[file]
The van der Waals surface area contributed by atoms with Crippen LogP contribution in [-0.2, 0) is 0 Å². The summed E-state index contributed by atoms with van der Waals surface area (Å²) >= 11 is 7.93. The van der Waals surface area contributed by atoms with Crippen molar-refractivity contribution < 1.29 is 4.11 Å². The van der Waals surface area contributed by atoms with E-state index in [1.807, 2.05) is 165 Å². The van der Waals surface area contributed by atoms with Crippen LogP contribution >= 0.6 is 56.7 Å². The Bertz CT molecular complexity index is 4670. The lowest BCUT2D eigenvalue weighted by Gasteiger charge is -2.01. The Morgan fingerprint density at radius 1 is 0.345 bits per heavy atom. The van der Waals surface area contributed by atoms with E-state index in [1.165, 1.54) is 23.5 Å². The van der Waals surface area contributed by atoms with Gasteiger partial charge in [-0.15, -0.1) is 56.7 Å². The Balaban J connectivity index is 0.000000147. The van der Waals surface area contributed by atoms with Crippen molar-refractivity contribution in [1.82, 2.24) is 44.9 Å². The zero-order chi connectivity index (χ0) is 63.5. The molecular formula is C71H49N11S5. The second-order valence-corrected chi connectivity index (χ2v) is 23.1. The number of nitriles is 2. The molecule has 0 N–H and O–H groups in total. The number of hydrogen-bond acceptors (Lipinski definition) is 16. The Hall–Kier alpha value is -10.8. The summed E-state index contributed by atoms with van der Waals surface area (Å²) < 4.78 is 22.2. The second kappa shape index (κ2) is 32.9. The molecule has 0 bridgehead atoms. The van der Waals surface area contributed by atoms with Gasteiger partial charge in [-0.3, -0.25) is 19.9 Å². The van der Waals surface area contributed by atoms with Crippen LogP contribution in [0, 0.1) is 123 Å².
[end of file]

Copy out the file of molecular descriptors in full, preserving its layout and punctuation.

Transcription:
The van der Waals surface area contributed by atoms with Crippen LogP contribution in [-0.2, 0) is 0 Å². The summed E-state index contributed by atoms with van der Waals surface area (Å²) >= 11 is 7.93. The van der Waals surface area contributed by atoms with Crippen molar-refractivity contribution < 1.29 is 4.11 Å². The van der Waals surface area contributed by atoms with E-state index in [1.807, 2.05) is 165 Å². The van der Waals surface area contributed by atoms with Crippen LogP contribution >= 0.6 is 56.7 Å². The Bertz CT molecular complexity index is 4670. The lowest BCUT2D eigenvalue weighted by Gasteiger charge is -2.01. The Morgan fingerprint density at radius 1 is 0.345 bits per heavy atom. The van der Waals surface area contributed by atoms with E-state index in [1.165, 1.54) is 23.5 Å². The van der Waals surface area contributed by atoms with Gasteiger partial charge in [-0.15, -0.1) is 56.7 Å². The Balaban J connectivity index is 0.000000147. The van der Waals surface area contributed by atoms with Crippen molar-refractivity contribution in [1.82, 2.24) is 44.9 Å². The zero-order chi connectivity index (χ0) is 63.5. The molecular formula is C71H49N11S5. The second-order valence-corrected chi connectivity index (χ2v) is 23.1. The number of nitriles is 2. The molecule has 0 N–H and O–H groups in total. The number of hydrogen-bond acceptors (Lipinski definition) is 16. The Hall–Kier alpha value is -10.8. The summed E-state index contributed by atoms with van der Waals surface area (Å²) < 4.78 is 22.2. The second kappa shape index (κ2) is 32.9. The molecule has 0 bridgehead atoms. The van der Waals surface area contributed by atoms with Gasteiger partial charge in [-0.3, -0.25) is 19.9 Å². The van der Waals surface area contributed by atoms with Crippen LogP contribution in [0, 0.1) is 123 Å².